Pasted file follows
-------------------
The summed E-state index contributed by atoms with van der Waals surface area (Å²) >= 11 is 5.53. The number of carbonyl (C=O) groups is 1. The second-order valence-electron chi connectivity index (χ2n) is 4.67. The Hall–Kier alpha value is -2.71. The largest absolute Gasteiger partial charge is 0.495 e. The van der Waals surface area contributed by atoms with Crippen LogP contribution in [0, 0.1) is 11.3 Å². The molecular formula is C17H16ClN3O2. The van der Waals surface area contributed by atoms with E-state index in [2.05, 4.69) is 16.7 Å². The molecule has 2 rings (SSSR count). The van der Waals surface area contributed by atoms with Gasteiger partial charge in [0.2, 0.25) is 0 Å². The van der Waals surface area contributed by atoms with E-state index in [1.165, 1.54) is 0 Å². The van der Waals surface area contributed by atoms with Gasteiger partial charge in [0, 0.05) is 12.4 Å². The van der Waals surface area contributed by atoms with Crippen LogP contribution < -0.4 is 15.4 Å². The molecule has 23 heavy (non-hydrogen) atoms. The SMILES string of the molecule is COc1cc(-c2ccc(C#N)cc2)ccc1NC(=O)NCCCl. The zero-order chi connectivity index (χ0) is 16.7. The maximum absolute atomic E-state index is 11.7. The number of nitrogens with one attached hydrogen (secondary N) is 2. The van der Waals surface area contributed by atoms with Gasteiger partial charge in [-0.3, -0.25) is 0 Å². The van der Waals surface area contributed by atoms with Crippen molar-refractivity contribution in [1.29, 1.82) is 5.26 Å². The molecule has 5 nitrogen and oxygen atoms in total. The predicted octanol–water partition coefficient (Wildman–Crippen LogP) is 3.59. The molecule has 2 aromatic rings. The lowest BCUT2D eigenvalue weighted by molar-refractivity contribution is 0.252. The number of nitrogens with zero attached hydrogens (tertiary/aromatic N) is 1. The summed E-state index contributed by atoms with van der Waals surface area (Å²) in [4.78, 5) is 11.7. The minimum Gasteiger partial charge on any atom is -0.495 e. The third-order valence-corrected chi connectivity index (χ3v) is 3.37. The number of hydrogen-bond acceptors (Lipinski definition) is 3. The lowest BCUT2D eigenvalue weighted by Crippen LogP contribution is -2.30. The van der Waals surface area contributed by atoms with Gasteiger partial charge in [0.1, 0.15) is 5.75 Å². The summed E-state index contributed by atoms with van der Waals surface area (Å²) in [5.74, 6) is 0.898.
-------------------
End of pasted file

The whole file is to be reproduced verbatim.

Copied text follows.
The summed E-state index contributed by atoms with van der Waals surface area (Å²) >= 11 is 5.53. The number of carbonyl (C=O) groups is 1. The second-order valence-electron chi connectivity index (χ2n) is 4.67. The Hall–Kier alpha value is -2.71. The largest absolute Gasteiger partial charge is 0.495 e. The van der Waals surface area contributed by atoms with Crippen LogP contribution in [0, 0.1) is 11.3 Å². The molecular formula is C17H16ClN3O2. The van der Waals surface area contributed by atoms with E-state index in [2.05, 4.69) is 16.7 Å². The molecule has 2 rings (SSSR count). The van der Waals surface area contributed by atoms with Gasteiger partial charge in [0.2, 0.25) is 0 Å². The van der Waals surface area contributed by atoms with E-state index in [1.165, 1.54) is 0 Å². The van der Waals surface area contributed by atoms with Gasteiger partial charge in [0, 0.05) is 12.4 Å². The van der Waals surface area contributed by atoms with Crippen LogP contribution < -0.4 is 15.4 Å². The molecule has 23 heavy (non-hydrogen) atoms. The SMILES string of the molecule is COc1cc(-c2ccc(C#N)cc2)ccc1NC(=O)NCCCl. The zero-order chi connectivity index (χ0) is 16.7. The maximum absolute atomic E-state index is 11.7. The number of nitrogens with one attached hydrogen (secondary N) is 2. The van der Waals surface area contributed by atoms with Gasteiger partial charge in [-0.3, -0.25) is 0 Å². The van der Waals surface area contributed by atoms with Crippen molar-refractivity contribution in [1.29, 1.82) is 5.26 Å². The molecule has 5 nitrogen and oxygen atoms in total. The predicted octanol–water partition coefficient (Wildman–Crippen LogP) is 3.59. The molecule has 2 aromatic rings. The lowest BCUT2D eigenvalue weighted by molar-refractivity contribution is 0.252. The number of nitrogens with zero attached hydrogens (tertiary/aromatic N) is 1. The summed E-state index contributed by atoms with van der Waals surface area (Å²) in [4.78, 5) is 11.7. The minimum Gasteiger partial charge on any atom is -0.495 e. The third-order valence-corrected chi connectivity index (χ3v) is 3.37. The number of hydrogen-bond acceptors (Lipinski definition) is 3. The lowest BCUT2D eigenvalue weighted by Crippen LogP contribution is -2.30. The van der Waals surface area contributed by atoms with Gasteiger partial charge in [0.1, 0.15) is 5.75 Å². The summed E-state index contributed by atoms with van der Waals surface area (Å²) in [5.74, 6) is 0.898.